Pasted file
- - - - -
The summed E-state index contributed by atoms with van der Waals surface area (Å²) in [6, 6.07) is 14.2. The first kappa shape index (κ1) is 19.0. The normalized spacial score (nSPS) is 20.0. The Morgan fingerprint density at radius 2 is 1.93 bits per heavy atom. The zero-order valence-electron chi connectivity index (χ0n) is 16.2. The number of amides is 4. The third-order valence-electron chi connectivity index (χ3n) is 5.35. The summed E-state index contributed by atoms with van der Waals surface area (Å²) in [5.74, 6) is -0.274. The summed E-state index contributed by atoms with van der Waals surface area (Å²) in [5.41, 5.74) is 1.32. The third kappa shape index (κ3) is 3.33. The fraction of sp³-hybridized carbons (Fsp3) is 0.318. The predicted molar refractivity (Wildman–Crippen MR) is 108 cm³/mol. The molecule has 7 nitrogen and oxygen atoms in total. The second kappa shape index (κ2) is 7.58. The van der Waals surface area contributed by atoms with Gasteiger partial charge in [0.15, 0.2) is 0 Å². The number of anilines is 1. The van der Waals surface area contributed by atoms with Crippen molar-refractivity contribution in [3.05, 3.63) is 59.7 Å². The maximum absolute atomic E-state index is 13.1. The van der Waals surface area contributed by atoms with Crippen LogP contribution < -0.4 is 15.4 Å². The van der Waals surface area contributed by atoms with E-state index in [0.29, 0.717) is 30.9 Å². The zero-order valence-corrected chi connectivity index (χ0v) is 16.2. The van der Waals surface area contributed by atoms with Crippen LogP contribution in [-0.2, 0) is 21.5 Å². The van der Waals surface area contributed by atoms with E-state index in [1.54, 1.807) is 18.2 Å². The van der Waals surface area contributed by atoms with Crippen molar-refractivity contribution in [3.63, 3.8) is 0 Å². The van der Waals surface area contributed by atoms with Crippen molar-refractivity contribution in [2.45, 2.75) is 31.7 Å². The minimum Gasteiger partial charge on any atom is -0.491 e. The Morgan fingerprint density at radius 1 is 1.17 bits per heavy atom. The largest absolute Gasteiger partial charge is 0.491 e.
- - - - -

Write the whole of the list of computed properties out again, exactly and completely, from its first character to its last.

The summed E-state index contributed by atoms with van der Waals surface area (Å²) in [6, 6.07) is 14.2. The first kappa shape index (κ1) is 19.0. The normalized spacial score (nSPS) is 20.0. The Morgan fingerprint density at radius 2 is 1.93 bits per heavy atom. The zero-order valence-electron chi connectivity index (χ0n) is 16.2. The number of amides is 4. The third-order valence-electron chi connectivity index (χ3n) is 5.35. The summed E-state index contributed by atoms with van der Waals surface area (Å²) in [5.74, 6) is -0.274. The summed E-state index contributed by atoms with van der Waals surface area (Å²) in [5.41, 5.74) is 1.32. The third kappa shape index (κ3) is 3.33. The fraction of sp³-hybridized carbons (Fsp3) is 0.318. The predicted molar refractivity (Wildman–Crippen MR) is 108 cm³/mol. The molecule has 7 nitrogen and oxygen atoms in total. The second kappa shape index (κ2) is 7.58. The van der Waals surface area contributed by atoms with Gasteiger partial charge in [0.15, 0.2) is 0 Å². The number of anilines is 1. The van der Waals surface area contributed by atoms with Crippen molar-refractivity contribution in [3.05, 3.63) is 59.7 Å². The maximum absolute atomic E-state index is 13.1. The van der Waals surface area contributed by atoms with Crippen LogP contribution < -0.4 is 15.4 Å². The van der Waals surface area contributed by atoms with E-state index in [0.29, 0.717) is 30.9 Å². The zero-order valence-corrected chi connectivity index (χ0v) is 16.2. The van der Waals surface area contributed by atoms with Crippen LogP contribution in [-0.2, 0) is 21.5 Å². The van der Waals surface area contributed by atoms with E-state index in [1.54, 1.807) is 18.2 Å². The van der Waals surface area contributed by atoms with Crippen molar-refractivity contribution in [3.63, 3.8) is 0 Å². The van der Waals surface area contributed by atoms with Crippen molar-refractivity contribution in [2.45, 2.75) is 31.7 Å². The minimum Gasteiger partial charge on any atom is -0.491 e. The Morgan fingerprint density at radius 1 is 1.17 bits per heavy atom. The largest absolute Gasteiger partial charge is 0.491 e.